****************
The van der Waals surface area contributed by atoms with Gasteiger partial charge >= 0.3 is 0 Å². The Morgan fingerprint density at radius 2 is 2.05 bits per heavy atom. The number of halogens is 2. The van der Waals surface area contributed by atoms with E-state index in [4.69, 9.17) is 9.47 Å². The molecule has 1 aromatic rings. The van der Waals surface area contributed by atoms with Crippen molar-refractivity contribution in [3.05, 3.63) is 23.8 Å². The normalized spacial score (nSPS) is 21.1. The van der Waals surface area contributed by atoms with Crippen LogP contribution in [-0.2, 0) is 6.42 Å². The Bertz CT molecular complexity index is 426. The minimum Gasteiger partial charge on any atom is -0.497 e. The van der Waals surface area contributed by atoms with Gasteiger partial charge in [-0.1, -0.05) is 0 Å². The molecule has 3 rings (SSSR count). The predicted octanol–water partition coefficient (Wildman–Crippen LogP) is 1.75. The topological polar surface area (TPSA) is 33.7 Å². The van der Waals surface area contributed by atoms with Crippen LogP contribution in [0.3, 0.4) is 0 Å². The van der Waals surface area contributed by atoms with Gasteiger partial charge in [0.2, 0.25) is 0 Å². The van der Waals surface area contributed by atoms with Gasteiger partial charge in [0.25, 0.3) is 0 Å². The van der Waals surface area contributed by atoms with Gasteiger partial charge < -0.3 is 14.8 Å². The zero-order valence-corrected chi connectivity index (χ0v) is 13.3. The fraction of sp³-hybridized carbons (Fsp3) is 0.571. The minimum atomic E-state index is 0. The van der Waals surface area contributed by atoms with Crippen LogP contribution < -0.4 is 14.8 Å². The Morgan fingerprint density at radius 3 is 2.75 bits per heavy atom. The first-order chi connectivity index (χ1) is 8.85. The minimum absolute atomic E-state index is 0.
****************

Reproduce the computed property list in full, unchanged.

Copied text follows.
The van der Waals surface area contributed by atoms with Gasteiger partial charge >= 0.3 is 0 Å². The Morgan fingerprint density at radius 2 is 2.05 bits per heavy atom. The number of halogens is 2. The van der Waals surface area contributed by atoms with E-state index in [4.69, 9.17) is 9.47 Å². The molecule has 1 aromatic rings. The van der Waals surface area contributed by atoms with Crippen molar-refractivity contribution in [3.05, 3.63) is 23.8 Å². The normalized spacial score (nSPS) is 21.1. The van der Waals surface area contributed by atoms with Crippen LogP contribution in [-0.2, 0) is 6.42 Å². The Bertz CT molecular complexity index is 426. The minimum Gasteiger partial charge on any atom is -0.497 e. The van der Waals surface area contributed by atoms with Gasteiger partial charge in [-0.1, -0.05) is 0 Å². The molecule has 3 rings (SSSR count). The predicted octanol–water partition coefficient (Wildman–Crippen LogP) is 1.75. The topological polar surface area (TPSA) is 33.7 Å². The van der Waals surface area contributed by atoms with Crippen LogP contribution in [0.3, 0.4) is 0 Å². The van der Waals surface area contributed by atoms with Gasteiger partial charge in [0.2, 0.25) is 0 Å². The van der Waals surface area contributed by atoms with Gasteiger partial charge in [0.25, 0.3) is 0 Å². The van der Waals surface area contributed by atoms with Gasteiger partial charge < -0.3 is 14.8 Å². The zero-order valence-corrected chi connectivity index (χ0v) is 13.3. The fraction of sp³-hybridized carbons (Fsp3) is 0.571. The minimum atomic E-state index is 0. The van der Waals surface area contributed by atoms with Crippen LogP contribution < -0.4 is 14.8 Å². The Morgan fingerprint density at radius 3 is 2.75 bits per heavy atom. The first-order chi connectivity index (χ1) is 8.85. The minimum absolute atomic E-state index is 0.